WiredGov Newswire (news from other organisations)
|Printable version||E-mail this to a friend|
Revisions to NHS Mandate cause 'concern'
Responding to the Department of Health's (DH) consultation on refreshing the mandate to NHS England for 2014-15, the NHS Confederation said proposed additions risk 'diluting' the Mandate's core objectives and diverting attention from NHS England's core role of 'enabling, supporting and delivering effective commissioning.'
The 2013-15 Mandate, published in November last year, stated that the Government would 'strive to keep changes between mandates to the minimum necessary' and 'exercise discipline by not seeking to introduce new objectives for the Board between one mandate and the next'.
Processes rather than outcomes
But the number of proposed additions, many of which are based on processes rather than focusing on outcomes for patients, has 'concerned' and 'disappointed' NHS Confederation members.
Members provided considerable feedback on the proposals to inform the Confederation's response, covering issues including the Mandate overall, urgent care pressures, parity of esteem between physical and mental health, integrated care and a fair playing field.
The organisation cautioned against replicating the 'old way of working', which did not support leaders to plan for the long term, and raised the need for a 'stable environment' so the NHS can concentrate on strategic challenges to remain sustainable in the future.
The proposed additions reflect the specifics of several existing commitments and plans in development, and expectations previously articulated by ministers.
The consultation follows a requirement in the Health Act to review – 'refresh' – the Mandate on a yearly basis.
High-level and strategic
The NHS Confederation's response relayed members' desire for a mandate that provides a high-level and strategic approach and supports a new way of working, focussed on improving patient and population outcomes over the long term.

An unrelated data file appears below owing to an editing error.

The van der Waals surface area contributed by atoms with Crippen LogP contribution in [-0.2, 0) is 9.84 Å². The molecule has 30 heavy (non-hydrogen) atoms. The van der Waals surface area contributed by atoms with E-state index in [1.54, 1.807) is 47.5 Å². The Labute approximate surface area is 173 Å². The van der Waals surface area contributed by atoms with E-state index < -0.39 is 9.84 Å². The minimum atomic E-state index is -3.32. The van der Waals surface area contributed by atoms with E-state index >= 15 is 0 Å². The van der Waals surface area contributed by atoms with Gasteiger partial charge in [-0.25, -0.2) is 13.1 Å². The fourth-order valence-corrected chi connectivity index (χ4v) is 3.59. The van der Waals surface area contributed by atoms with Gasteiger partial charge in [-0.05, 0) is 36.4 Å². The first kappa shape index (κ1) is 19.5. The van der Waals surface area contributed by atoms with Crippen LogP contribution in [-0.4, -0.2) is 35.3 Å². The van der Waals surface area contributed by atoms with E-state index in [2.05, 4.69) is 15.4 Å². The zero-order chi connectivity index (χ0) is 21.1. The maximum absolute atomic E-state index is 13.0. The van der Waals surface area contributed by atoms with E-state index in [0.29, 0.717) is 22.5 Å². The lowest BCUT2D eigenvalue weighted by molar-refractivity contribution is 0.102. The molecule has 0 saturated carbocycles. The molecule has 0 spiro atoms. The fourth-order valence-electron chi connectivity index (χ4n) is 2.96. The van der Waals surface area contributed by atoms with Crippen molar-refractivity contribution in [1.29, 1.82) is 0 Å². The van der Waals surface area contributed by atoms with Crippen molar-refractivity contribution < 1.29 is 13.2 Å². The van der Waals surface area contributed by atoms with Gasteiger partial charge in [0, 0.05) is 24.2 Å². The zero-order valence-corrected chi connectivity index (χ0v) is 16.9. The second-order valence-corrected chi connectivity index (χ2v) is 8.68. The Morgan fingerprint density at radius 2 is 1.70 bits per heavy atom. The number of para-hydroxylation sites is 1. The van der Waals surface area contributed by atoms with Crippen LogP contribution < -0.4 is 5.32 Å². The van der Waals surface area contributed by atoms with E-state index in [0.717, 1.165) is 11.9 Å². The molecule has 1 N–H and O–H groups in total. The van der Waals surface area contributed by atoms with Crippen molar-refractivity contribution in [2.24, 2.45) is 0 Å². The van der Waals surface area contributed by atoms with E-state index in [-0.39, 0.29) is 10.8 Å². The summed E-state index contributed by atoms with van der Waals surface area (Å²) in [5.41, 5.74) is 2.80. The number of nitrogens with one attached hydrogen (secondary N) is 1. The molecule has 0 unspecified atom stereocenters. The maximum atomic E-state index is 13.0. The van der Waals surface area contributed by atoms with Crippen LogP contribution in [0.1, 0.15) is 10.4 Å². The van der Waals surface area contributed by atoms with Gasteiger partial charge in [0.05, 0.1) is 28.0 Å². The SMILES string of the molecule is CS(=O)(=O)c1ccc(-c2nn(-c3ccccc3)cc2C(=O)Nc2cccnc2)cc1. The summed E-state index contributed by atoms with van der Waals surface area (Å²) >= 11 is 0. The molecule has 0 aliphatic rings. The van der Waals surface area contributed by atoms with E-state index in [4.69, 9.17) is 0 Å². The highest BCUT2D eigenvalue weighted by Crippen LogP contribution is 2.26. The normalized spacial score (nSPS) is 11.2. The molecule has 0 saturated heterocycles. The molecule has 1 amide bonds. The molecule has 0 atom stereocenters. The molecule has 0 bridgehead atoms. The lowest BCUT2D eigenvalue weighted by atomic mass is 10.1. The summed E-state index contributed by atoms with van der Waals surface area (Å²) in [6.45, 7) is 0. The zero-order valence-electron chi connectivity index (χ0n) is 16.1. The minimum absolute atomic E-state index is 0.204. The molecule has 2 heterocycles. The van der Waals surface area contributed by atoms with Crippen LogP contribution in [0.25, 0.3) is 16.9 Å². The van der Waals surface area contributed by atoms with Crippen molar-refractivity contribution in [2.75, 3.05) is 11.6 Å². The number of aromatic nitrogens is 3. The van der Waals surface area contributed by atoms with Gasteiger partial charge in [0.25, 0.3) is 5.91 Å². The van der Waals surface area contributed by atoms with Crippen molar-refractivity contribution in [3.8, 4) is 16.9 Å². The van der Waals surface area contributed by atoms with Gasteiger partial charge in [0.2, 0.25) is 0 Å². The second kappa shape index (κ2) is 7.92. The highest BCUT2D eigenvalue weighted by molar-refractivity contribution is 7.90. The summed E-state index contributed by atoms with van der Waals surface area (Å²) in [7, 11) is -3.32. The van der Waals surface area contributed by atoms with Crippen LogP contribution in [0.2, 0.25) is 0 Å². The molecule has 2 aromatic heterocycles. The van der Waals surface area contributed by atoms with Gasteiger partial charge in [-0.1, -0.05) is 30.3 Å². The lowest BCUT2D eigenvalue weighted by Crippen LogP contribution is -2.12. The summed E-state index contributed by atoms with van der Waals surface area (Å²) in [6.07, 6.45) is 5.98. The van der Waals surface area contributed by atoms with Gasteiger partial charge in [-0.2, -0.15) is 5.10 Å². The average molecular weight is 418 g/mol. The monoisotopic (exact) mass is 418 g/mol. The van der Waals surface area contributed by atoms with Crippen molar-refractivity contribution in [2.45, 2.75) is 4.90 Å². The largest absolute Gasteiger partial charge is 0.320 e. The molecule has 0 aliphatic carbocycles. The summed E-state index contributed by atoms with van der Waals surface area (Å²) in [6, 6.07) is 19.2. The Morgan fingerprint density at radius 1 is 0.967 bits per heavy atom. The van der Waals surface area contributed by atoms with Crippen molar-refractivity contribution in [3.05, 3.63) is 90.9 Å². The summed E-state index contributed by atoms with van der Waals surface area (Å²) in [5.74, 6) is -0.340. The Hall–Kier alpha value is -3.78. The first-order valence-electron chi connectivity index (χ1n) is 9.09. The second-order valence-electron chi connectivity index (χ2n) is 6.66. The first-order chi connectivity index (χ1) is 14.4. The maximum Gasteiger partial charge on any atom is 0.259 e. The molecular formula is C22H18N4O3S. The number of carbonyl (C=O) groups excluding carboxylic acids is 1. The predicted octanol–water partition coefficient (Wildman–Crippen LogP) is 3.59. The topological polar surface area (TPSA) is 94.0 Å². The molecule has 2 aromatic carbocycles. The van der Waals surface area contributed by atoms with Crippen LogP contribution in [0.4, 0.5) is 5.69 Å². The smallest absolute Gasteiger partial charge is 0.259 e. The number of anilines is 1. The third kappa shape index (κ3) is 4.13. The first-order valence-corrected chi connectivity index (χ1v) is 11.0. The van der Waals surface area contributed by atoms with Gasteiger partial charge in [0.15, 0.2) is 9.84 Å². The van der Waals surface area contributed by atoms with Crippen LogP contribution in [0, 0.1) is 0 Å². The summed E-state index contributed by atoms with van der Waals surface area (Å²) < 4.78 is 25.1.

It urged the DH to adopt a set of principles – developed in consultation with members – against which current and future mandates should be assessed.
The Mandate should:
empower clinicians to lead, and patients to influence, commissioning
be based on a manageable number of objectives which:
focus mainly on long-term outcomes for patients and populations rather than measures of how services are delivered
encourage collective responsibility for patient outcomes rather than silo working – particularly the expected outcomes from integrated care
are easily measurable, specific and realistic to enable accountability across NHS England, commissioners, providers, patients and the public
can be implemented efficiently rather than imposing unnecessary or disproportionate cost and burden
align with the requirements on the other national bodies; and
are in language which is accessible to patients and the public.
retain a focus on enabling, supporting and delivering effective commissioning and avoid diverting NHS England's efforts into areas that other organisations (whether local or national) are better placed to address.
Addressing strategic issues
The organisation also challenged the DH to do more to address strategic issues, including: acknowledging funding pressures; developing a whole-system approach; strengthening working relationships; and bringing together leaders from across the system.
Plans for vulnerable older people
The Confederation welcomed the Mandate's focus on improving care for vulnerable older people, but used the opportunity to warn against the DH's vulnerable older people's plan (VOPP) focussing solely on primary care, making a number of recommendations for the DH and NHS England.
The organisation also welcomed the emphasis on achieving parity of esteem between mental and physical health.
Find out more
Download the full response to the Department of Health's consultation.
Access the current Mandate from the Department of Health's website.